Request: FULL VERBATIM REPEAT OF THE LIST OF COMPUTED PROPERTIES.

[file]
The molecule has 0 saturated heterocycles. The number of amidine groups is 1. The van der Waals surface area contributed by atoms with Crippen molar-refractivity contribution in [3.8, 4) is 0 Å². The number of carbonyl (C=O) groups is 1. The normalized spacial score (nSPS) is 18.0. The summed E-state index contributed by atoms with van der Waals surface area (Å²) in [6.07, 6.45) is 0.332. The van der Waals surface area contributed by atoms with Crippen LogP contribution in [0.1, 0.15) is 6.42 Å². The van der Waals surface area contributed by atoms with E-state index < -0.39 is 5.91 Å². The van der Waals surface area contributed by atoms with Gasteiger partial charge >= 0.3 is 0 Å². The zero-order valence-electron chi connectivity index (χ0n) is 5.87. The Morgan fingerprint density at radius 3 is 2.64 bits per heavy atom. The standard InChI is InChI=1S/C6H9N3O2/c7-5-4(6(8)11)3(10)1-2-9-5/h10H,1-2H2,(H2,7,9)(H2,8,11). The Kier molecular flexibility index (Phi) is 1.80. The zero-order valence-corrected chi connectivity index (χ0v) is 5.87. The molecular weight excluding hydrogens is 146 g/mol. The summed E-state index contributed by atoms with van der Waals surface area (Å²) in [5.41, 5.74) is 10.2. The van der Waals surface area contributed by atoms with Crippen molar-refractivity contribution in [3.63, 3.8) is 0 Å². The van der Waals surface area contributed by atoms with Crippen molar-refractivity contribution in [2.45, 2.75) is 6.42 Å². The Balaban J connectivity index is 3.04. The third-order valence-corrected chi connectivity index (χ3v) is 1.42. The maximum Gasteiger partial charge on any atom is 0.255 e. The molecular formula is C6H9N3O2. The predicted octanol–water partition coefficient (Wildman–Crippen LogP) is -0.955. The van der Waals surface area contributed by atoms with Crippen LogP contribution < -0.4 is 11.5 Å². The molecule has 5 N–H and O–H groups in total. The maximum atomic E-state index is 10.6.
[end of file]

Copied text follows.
The molecule has 0 saturated heterocycles. The number of amidine groups is 1. The van der Waals surface area contributed by atoms with Crippen molar-refractivity contribution in [3.8, 4) is 0 Å². The number of carbonyl (C=O) groups is 1. The normalized spacial score (nSPS) is 18.0. The summed E-state index contributed by atoms with van der Waals surface area (Å²) in [6.07, 6.45) is 0.332. The van der Waals surface area contributed by atoms with Crippen LogP contribution in [0.1, 0.15) is 6.42 Å². The van der Waals surface area contributed by atoms with E-state index < -0.39 is 5.91 Å². The van der Waals surface area contributed by atoms with Gasteiger partial charge >= 0.3 is 0 Å². The zero-order valence-electron chi connectivity index (χ0n) is 5.87. The Morgan fingerprint density at radius 3 is 2.64 bits per heavy atom. The standard InChI is InChI=1S/C6H9N3O2/c7-5-4(6(8)11)3(10)1-2-9-5/h10H,1-2H2,(H2,7,9)(H2,8,11). The Kier molecular flexibility index (Phi) is 1.80. The zero-order valence-corrected chi connectivity index (χ0v) is 5.87. The molecular weight excluding hydrogens is 146 g/mol. The summed E-state index contributed by atoms with van der Waals surface area (Å²) in [5.41, 5.74) is 10.2. The van der Waals surface area contributed by atoms with Crippen molar-refractivity contribution in [3.63, 3.8) is 0 Å². The van der Waals surface area contributed by atoms with Crippen molar-refractivity contribution in [2.45, 2.75) is 6.42 Å². The Balaban J connectivity index is 3.04. The third-order valence-corrected chi connectivity index (χ3v) is 1.42. The maximum Gasteiger partial charge on any atom is 0.255 e. The molecular formula is C6H9N3O2. The predicted octanol–water partition coefficient (Wildman–Crippen LogP) is -0.955. The van der Waals surface area contributed by atoms with Crippen LogP contribution < -0.4 is 11.5 Å². The molecule has 5 N–H and O–H groups in total. The maximum atomic E-state index is 10.6.